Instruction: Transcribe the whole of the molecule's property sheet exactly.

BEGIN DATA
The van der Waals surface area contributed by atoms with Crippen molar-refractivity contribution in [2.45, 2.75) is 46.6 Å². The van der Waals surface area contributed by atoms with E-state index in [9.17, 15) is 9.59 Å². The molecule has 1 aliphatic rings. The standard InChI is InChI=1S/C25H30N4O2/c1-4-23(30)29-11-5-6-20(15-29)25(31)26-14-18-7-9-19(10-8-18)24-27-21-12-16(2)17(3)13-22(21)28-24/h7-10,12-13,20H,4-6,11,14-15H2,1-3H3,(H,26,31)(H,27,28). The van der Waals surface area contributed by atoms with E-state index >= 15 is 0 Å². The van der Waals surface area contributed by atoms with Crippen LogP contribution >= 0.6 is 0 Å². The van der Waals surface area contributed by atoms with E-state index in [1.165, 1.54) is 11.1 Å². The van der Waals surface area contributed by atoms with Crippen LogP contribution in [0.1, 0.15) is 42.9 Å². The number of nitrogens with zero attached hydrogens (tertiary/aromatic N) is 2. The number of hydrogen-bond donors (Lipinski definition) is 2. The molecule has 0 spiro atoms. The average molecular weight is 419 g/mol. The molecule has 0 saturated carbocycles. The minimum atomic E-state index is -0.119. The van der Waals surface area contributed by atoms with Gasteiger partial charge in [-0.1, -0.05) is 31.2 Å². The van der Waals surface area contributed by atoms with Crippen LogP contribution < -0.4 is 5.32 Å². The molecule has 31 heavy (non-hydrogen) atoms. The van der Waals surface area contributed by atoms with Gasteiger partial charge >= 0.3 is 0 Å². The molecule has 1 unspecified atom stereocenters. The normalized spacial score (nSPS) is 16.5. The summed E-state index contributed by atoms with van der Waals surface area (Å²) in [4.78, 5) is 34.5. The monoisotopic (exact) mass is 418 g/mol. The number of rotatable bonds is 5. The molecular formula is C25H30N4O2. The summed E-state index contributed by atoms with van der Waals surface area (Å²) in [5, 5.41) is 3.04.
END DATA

The van der Waals surface area contributed by atoms with Crippen molar-refractivity contribution in [2.45, 2.75) is 46.6 Å². The van der Waals surface area contributed by atoms with E-state index in [9.17, 15) is 9.59 Å². The molecule has 1 aliphatic rings. The standard InChI is InChI=1S/C25H30N4O2/c1-4-23(30)29-11-5-6-20(15-29)25(31)26-14-18-7-9-19(10-8-18)24-27-21-12-16(2)17(3)13-22(21)28-24/h7-10,12-13,20H,4-6,11,14-15H2,1-3H3,(H,26,31)(H,27,28). The van der Waals surface area contributed by atoms with E-state index >= 15 is 0 Å². The van der Waals surface area contributed by atoms with Crippen LogP contribution >= 0.6 is 0 Å². The van der Waals surface area contributed by atoms with E-state index in [1.165, 1.54) is 11.1 Å². The van der Waals surface area contributed by atoms with Crippen LogP contribution in [0.1, 0.15) is 42.9 Å². The number of nitrogens with zero attached hydrogens (tertiary/aromatic N) is 2. The number of hydrogen-bond donors (Lipinski definition) is 2. The molecule has 0 spiro atoms. The average molecular weight is 419 g/mol. The molecule has 0 saturated carbocycles. The minimum atomic E-state index is -0.119. The van der Waals surface area contributed by atoms with Gasteiger partial charge in [-0.1, -0.05) is 31.2 Å². The van der Waals surface area contributed by atoms with Crippen LogP contribution < -0.4 is 5.32 Å². The molecule has 31 heavy (non-hydrogen) atoms. The van der Waals surface area contributed by atoms with Gasteiger partial charge >= 0.3 is 0 Å². The molecule has 1 unspecified atom stereocenters. The normalized spacial score (nSPS) is 16.5. The summed E-state index contributed by atoms with van der Waals surface area (Å²) in [4.78, 5) is 34.5. The monoisotopic (exact) mass is 418 g/mol. The number of rotatable bonds is 5. The molecular formula is C25H30N4O2. The summed E-state index contributed by atoms with van der Waals surface area (Å²) in [5, 5.41) is 3.04.